Where else might that $48.3-million go? According to the City of Toronto 2021 Street Needs Assessment, a count done on April 21, 2021 – revealed 7 342 people who had no home, 742 of whom were living outside. Most of those people were Indigenous. A broader survey conducted in 2021 for the Homeless Hub showed a total of 18 096 people without a place they can call their own; 3 915 of them were considered to be chronically homeless. Homelessness is a grotesque tragedy in a city as wealthy as Toronto – but apparently not bad enough to attract money away from the Toronto police who will inevitably be called upon to clear the parks of people sleeping in tents who have no place to go.

What about feeding hungry people? Surely this is a basic human right that ought to be addressed ahead of hiring more cops? This year’s “Who’s Hungry?” report from the Daily Bread Food Bank lays it out plainly: there were 1.68 million visits food banks this past year – more than half the population of our city. That’s up 16% from 2021 when the total was 1.45 million and that number was up 47% from 2020. These numbers include many new visitors from working families facing huge increases in housing costs and food prices as grocery chains collect massive profits. These numbers also include increasing numbers of hungry children.

What about school communities? The Toronto District School Board (TDSB) is in dire need of help with suspensions related to violence in schools sharply on the rise. Three young people were murdered in or near TDSB secondary schools in 2022; two more were seriously injured. The Board wisely voted not to restart the School Resource Officer (SRO) programme that it cancelled in 2017 because so many racialized students were targeted by the programme and no argument supports arresting children rather than giving them support, guidance and safe schools to attend. Yet the TDSB has little left in its budget to deal with all these problems and says it just can’t carry the ball of community support on its own. It’s reaching out to the city-run SafeTO for help, but that budget is about $12-million in total.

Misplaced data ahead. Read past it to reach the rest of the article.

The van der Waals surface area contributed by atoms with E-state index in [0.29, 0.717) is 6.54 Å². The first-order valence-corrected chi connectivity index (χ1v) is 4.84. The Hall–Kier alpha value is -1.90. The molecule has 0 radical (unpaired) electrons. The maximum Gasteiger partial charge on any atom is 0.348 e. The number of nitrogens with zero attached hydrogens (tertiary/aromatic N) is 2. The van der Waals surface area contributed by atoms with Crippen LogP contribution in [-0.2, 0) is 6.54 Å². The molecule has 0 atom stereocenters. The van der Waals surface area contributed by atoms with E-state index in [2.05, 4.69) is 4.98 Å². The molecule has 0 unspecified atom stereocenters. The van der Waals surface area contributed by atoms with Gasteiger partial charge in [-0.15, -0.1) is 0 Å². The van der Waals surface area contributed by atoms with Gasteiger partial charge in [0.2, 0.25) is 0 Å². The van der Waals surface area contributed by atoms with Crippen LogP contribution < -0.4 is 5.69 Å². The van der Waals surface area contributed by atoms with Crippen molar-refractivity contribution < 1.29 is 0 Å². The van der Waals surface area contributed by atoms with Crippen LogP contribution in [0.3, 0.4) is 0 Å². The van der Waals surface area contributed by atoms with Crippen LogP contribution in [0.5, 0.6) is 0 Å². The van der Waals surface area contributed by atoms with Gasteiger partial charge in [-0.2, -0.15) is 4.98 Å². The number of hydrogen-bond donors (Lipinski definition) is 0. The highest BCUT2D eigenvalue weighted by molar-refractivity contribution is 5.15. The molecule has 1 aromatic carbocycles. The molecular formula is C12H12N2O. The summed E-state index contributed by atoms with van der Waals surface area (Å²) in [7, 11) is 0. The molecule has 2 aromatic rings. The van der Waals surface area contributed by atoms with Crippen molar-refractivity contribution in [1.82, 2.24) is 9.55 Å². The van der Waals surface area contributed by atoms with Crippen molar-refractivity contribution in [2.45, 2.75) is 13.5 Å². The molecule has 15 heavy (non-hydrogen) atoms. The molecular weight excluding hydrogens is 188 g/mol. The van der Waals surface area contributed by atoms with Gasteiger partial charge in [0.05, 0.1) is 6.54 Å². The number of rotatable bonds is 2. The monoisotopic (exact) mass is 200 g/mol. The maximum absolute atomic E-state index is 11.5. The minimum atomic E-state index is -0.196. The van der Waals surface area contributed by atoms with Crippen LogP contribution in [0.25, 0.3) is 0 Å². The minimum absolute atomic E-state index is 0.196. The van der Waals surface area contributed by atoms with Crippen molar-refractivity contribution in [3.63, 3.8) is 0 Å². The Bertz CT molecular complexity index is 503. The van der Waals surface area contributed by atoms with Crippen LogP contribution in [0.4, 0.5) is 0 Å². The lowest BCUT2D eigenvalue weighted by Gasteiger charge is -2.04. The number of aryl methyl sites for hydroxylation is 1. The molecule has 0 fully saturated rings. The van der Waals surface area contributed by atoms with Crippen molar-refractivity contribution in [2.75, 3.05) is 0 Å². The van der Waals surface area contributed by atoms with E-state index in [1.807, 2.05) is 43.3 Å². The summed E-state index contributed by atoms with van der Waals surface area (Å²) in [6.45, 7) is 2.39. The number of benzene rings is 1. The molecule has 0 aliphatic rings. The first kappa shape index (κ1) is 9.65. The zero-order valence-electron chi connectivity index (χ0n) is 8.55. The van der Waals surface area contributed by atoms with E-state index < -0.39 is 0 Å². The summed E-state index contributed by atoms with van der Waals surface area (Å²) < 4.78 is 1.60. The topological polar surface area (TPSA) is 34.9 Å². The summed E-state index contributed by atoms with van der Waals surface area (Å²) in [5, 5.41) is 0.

Consider this example. If the TPS Board chose not to act like obsequious cronies and granted the police only half of their $48.3-million request, the city could hire 600 child and youth workers or 421 social workers or a combination of the two. This is based on average salary for child and youth workers at $40,000/year and for social workers $57,000/year. By the way, a beginning TPS constable (4th class) earns $75,218/year.

But they didn’t. Now we have a larger police force paid for out of a 2023 Toronto budget that is already $1.5-billion in the hole. Apparently, that’s alright for the fiscally conservative John Tory, who despite his reluctance to raise taxes, is willing to go to the wall on having more cops on our streets and probably using his new strong mayor powers to do so. The big picture here? You have dyed-in-the-wool neoliberals in Toronto and Queen’s Park who have participated in gutting city council and then taking power from it with strong and then stronger mayors who can block decisions and then get their own way with only a third of council’s support. The next logical step on this road to authoritarianism is a stronger police force. Expect more of the same in future. •

This article first published on the School Magazine website.

William Paul is editor of School Magazine website.